The OPM Data Breach: Congress Should Investigate, but Should Consider Its Own Responsibility for Protecting Federal Workers

By John Bellinger
Saturday, June 13, 2015, 5:14 PM

The data breach of OPM’s personnel records system is a privacy and security disaster for the U.S. Government and for the 4 million (and possibly as many as 14 million) current and former federal employees and contractors (including many Lawfare readers, unfortunately!) whose security clearance applications have reportedly been accessed by Chinese hackers. The completed SF-86 forms (Questionnaire for National Security Positions) include not only the applicants’ social security numbers, dates of birth, telephone numbers, security clearance levels, and foreign contacts but also detailed information about police records, drug and alcohol use, financial problems, and psychological and emotional health.

Congress should and undoubtedly will hold hearings on the extent of the breach and responsibility for it.

Before members of Congress get too outraged, however, they should remember that three years ago Congress itself passed legislation that would have similarly endangered U.S. national security as well as the privacy and safety of federal employees by requiring that the SF-278 financial disclosure forms of 28,000 senior executive officials (including military officers and national security officials) be posted on the websites of their home agencies. The SF-278 forms contain specific details regarding the assets, debts, and bank accounts not only of federal officials but also their spouses (and even their dependent children). This information would have been available not only to Chinese intelligence but to seven billion people in the world!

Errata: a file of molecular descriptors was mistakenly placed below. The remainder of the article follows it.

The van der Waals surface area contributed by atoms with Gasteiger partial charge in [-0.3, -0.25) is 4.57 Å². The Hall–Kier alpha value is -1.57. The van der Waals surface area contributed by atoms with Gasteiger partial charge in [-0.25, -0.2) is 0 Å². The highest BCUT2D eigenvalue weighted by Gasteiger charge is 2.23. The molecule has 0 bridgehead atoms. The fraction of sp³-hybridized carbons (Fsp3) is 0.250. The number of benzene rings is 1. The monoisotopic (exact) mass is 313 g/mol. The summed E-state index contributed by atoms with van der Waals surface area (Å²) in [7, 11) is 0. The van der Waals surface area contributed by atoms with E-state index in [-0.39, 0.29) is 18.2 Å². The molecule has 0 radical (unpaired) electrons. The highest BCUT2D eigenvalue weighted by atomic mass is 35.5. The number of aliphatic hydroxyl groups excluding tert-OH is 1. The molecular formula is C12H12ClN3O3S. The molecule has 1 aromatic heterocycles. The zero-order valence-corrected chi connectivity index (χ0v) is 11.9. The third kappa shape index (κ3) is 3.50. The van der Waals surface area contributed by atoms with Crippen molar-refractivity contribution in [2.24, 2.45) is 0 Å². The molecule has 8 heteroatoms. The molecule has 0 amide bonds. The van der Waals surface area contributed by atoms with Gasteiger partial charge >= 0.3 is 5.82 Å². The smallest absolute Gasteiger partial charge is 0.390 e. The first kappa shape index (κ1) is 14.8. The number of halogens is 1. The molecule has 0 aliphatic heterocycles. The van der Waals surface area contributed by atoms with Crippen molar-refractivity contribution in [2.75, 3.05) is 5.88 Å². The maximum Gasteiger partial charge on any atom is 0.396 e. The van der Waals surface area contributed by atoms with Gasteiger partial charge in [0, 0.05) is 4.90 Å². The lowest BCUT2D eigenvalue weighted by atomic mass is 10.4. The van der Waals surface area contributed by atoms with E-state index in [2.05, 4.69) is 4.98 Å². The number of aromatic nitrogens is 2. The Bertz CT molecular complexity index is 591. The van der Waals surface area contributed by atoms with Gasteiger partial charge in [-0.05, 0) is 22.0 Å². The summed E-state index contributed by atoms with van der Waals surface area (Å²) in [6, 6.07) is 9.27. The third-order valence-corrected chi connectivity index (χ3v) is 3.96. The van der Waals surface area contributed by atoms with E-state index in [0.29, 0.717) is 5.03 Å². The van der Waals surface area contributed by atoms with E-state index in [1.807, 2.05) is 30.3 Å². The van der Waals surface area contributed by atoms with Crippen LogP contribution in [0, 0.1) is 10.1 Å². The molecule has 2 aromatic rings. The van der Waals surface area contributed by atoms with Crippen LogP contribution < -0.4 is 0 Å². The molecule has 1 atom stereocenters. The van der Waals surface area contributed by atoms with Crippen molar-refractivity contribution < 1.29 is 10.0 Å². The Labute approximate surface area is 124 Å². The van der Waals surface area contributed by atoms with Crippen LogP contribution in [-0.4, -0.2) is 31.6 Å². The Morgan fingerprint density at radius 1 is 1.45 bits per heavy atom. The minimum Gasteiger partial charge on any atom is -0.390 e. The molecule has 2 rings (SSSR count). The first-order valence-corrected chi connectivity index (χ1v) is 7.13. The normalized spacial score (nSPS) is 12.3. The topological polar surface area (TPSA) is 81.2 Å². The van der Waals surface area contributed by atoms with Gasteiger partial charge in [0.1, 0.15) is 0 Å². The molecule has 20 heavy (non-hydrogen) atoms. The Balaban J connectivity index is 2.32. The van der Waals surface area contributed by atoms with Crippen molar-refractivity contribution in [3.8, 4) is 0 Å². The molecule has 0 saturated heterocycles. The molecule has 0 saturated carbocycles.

Because the Internet publication provision was part of legislation intended to stop insider trading by Congress (the STOCK Act) and 2012 was an election year, President Obama signed the legislation without a peep over the strong objection of numerous government departments and agencies, and the White House then refused to allow federal agencies to continue to pose national security and privacy objections to Congress.

Congress fortunately came to its senses after a group of 14 former senior national security officials wrote a strongly worded letter to Congressional leaders warning that the legislation would pose irreparable harm to U.S. national security interests and potentially endanger senior officials and their families serving overseas. Congress initially delayed implementation of the Internet publication of SF-278s and ordered the National Academy of Public Administration to study the effects of the law. NAPA then concluded that the law would do more harm than good and recommended that it be indefinitely suspended. In April 2013, Congress finally passed new legislation stating that Internet publication of the SF-278 forms of senior military officers, senior executive branch officials, and congressional staff “shall not be effective.”

The congressionally mandated Internet publication of SF-278s of senior executives would not have affected nearly as many federal workers (and would not have disclosed as much information) but was still shockingly myopic. When Congress holds hearings to investigate the OPM data breach, it should consider what Congress can do to help mitigate the damage and prevent further breaches. Congress should consider what it can do to assist affected national security officials now and in the future, not just excoriate OPM.